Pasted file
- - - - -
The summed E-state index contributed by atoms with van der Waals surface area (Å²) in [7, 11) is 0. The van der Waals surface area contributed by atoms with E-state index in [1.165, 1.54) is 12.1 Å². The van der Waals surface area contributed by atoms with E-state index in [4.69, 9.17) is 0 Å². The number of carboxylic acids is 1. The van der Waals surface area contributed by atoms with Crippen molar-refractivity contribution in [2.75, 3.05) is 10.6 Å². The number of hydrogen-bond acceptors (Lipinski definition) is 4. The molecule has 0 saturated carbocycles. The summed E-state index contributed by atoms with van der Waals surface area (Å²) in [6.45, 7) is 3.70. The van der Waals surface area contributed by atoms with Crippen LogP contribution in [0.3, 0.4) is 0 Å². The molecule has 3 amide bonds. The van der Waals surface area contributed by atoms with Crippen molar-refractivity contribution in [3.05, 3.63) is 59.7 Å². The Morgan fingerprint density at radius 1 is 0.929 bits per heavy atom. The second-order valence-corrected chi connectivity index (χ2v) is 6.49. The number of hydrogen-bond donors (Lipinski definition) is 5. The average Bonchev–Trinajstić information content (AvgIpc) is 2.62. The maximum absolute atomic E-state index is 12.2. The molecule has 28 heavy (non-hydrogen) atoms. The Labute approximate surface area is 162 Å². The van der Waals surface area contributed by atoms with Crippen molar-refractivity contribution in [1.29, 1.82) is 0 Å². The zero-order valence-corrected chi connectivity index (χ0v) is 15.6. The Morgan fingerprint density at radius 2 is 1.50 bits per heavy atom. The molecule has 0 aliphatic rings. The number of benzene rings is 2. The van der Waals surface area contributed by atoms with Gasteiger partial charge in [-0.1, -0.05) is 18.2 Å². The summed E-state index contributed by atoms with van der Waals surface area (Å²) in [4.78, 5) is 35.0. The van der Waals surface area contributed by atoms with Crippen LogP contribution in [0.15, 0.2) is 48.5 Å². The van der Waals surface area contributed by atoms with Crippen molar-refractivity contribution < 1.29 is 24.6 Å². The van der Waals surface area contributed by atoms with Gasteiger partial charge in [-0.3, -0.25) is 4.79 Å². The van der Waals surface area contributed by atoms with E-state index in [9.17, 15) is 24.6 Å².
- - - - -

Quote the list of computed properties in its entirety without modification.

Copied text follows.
The summed E-state index contributed by atoms with van der Waals surface area (Å²) in [7, 11) is 0. The van der Waals surface area contributed by atoms with E-state index in [1.165, 1.54) is 12.1 Å². The van der Waals surface area contributed by atoms with E-state index in [4.69, 9.17) is 0 Å². The number of carboxylic acids is 1. The van der Waals surface area contributed by atoms with Crippen molar-refractivity contribution in [2.75, 3.05) is 10.6 Å². The number of hydrogen-bond acceptors (Lipinski definition) is 4. The molecule has 0 saturated carbocycles. The summed E-state index contributed by atoms with van der Waals surface area (Å²) in [6.45, 7) is 3.70. The van der Waals surface area contributed by atoms with Crippen LogP contribution in [0.3, 0.4) is 0 Å². The molecule has 3 amide bonds. The van der Waals surface area contributed by atoms with Crippen molar-refractivity contribution in [3.05, 3.63) is 59.7 Å². The Morgan fingerprint density at radius 1 is 0.929 bits per heavy atom. The second-order valence-corrected chi connectivity index (χ2v) is 6.49. The number of hydrogen-bond donors (Lipinski definition) is 5. The average Bonchev–Trinajstić information content (AvgIpc) is 2.62. The maximum absolute atomic E-state index is 12.2. The molecule has 28 heavy (non-hydrogen) atoms. The Labute approximate surface area is 162 Å². The van der Waals surface area contributed by atoms with Crippen molar-refractivity contribution in [1.29, 1.82) is 0 Å². The zero-order valence-corrected chi connectivity index (χ0v) is 15.6. The Morgan fingerprint density at radius 2 is 1.50 bits per heavy atom. The molecule has 0 aliphatic rings. The number of benzene rings is 2. The van der Waals surface area contributed by atoms with Gasteiger partial charge in [-0.1, -0.05) is 18.2 Å². The summed E-state index contributed by atoms with van der Waals surface area (Å²) in [4.78, 5) is 35.0. The van der Waals surface area contributed by atoms with Crippen LogP contribution in [0.15, 0.2) is 48.5 Å². The van der Waals surface area contributed by atoms with Crippen molar-refractivity contribution < 1.29 is 24.6 Å². The van der Waals surface area contributed by atoms with Gasteiger partial charge in [-0.3, -0.25) is 4.79 Å². The van der Waals surface area contributed by atoms with E-state index in [9.17, 15) is 24.6 Å².